Adorno said a police detective informed him of Garcia’s death Monday night, but did not reveal how Garcia was killed.

Police and rescue workers were called to Chadwick Street on Monday afternoon for a report of a man slumped over in his car. Garcia was pronounced dead at the scene and police are calling the crime a homicide.

No arrests have been made, police said Wednesday, and they would not say whether any suspects have been identified.

But Adorno said the detective told him that in and around the car, police found two or three five-gallon buckets, at least one of which had blood on it. Adorno said Garcia used the buckets to store gallon-sized freezer bags of marijuana.

Assistant Police Chief Vern Malloch declined to discuss specifics of the case, but said that cell phone activity and social media are avenues of interest for detectives.

Garcia had run-ins with police before. His criminal history included a 2006 conviction on two counts of sexual abuse of a minor. That conviction forced him to register as a sex offender, a requirement he repeatedly flouted, according to court records.

He was last arrested in 2015 for failing to register as a sex offender in Scarborough, according to court records. During that investigation, police raided Adorno’s home and seized from Garcia nearly $20,000 in cash, two firearms, one of which had been stolen, a tactical vest and a badge from a nearby fire department.

Police did not find any drugs, Adorno said, and they eventually returned the cash they seized.

Garcia pleaded guilty to failing to register and was sentenced to nine months in jail, court records show.

Adorno said he last saw Garcia on Monday, the day he died, at about 10 a.m. A repairman had come to Garcia’s home to fix two broken windows in his Infiniti G35 coupe. Adorno said Garcia’s car had been broken into outside the Portland Planet Fitness on Marginal Way about a week earlier.

Then a marijuana customer came to Adorno’s home, and Garcia and the customer left around the same time, in separate vehicles. Adorno said he did not know where Garcia was headed, but that he typically went to the gym at least once a day.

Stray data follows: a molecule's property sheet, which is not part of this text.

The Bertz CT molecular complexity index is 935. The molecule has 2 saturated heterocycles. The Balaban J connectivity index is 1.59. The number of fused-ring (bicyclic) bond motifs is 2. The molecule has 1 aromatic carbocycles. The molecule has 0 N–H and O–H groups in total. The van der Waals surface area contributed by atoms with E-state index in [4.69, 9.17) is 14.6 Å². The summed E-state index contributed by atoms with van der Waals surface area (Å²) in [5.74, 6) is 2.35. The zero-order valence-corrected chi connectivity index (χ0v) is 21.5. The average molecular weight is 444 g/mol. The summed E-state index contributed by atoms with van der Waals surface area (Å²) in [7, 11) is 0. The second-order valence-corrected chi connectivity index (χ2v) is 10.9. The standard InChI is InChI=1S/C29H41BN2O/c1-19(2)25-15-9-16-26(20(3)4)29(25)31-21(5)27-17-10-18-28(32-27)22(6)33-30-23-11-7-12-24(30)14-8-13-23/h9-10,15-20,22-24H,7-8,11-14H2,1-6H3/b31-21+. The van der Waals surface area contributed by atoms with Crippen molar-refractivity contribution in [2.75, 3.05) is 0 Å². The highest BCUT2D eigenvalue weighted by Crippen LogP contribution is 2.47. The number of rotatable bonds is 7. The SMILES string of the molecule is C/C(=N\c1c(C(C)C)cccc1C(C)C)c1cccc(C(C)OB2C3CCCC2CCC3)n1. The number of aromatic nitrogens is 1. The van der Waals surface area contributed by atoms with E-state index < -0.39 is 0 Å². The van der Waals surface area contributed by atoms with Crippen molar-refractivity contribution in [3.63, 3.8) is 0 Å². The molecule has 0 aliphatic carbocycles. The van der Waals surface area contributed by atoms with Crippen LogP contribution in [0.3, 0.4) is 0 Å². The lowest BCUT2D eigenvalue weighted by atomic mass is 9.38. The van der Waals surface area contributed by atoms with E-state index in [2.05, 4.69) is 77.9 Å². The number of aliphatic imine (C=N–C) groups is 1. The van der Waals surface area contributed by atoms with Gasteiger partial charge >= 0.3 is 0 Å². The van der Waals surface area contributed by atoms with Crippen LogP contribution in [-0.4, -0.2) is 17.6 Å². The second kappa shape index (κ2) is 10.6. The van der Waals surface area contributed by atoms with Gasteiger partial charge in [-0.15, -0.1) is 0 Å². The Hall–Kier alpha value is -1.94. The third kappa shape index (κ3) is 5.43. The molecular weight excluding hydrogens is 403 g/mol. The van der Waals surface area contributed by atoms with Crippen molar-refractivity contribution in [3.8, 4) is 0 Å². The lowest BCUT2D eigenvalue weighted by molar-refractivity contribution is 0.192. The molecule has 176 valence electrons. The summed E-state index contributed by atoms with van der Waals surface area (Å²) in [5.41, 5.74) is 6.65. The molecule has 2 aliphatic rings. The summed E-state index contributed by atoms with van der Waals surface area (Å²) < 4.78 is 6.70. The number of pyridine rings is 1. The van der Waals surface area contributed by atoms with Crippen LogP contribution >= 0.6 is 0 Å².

Adorno said Garcia was an avid weightlifter and runner, and kept himself and the house they shared clean and tidy. Garcia was also known for being friendly and upbeat, Adorno said.

Kristi McCarthy, 29, of Portland, who dated Garcia on and off for years, said Garcia had a smile that lit up a room, and made friends wherever he went. Garcia’s mother was in the Navy, so Garcia moved around a lot as a kid, and spent time in Spain before he came to Maine, McCarthy said.

Garcia graduated from Brunswick High School, but McCarthy did not meet him until a few years later, when she was about 22.

“The big one that he talked about a lot was Spain,” McCarthy said. “He had a lot of memories of living in Spain.”

McCarthy said Garcia was multi-talented and outgoing and she still has a portrait he drew of her. She recalled that he was an exceptional dancer who also loved to make music.

“It just really hurts to see all the stuff that’s being said, because he’s really such a loving guy,” McCarthy said. “Everybody who met him loved him. He knew so many people. My cell phone hasn’t stopped ringing since the news first came out. He had a positive impact on a lot of people. A lot of people looked up to him.”

Even after they had stopped dating, Garcia and McCarthy remained close, she said.

McCarthy said she last saw Garcia the day he died. She had plans to spend an extended period in California for job training, and on Monday, she got emotional as they hugged each other goodbye.

“He kept holding me tight and kept saying this won’t be goodbye, it will never be goodbye,” she said. “But I guess it really was goodbye. At least I got a nice big hug.”

McCarthy declined to discuss anything related to Garcia’s alleged drug activity and said she would leave it up to police to determine why her friend was killed.

She said he dreamed of getting into real estate, and wanted to buy and flip houses.

“He always used to tell me I was his angel,” she said. “Now he’s mine, I guess.”

Matt Byrne can be contacted at 791-6303 or at: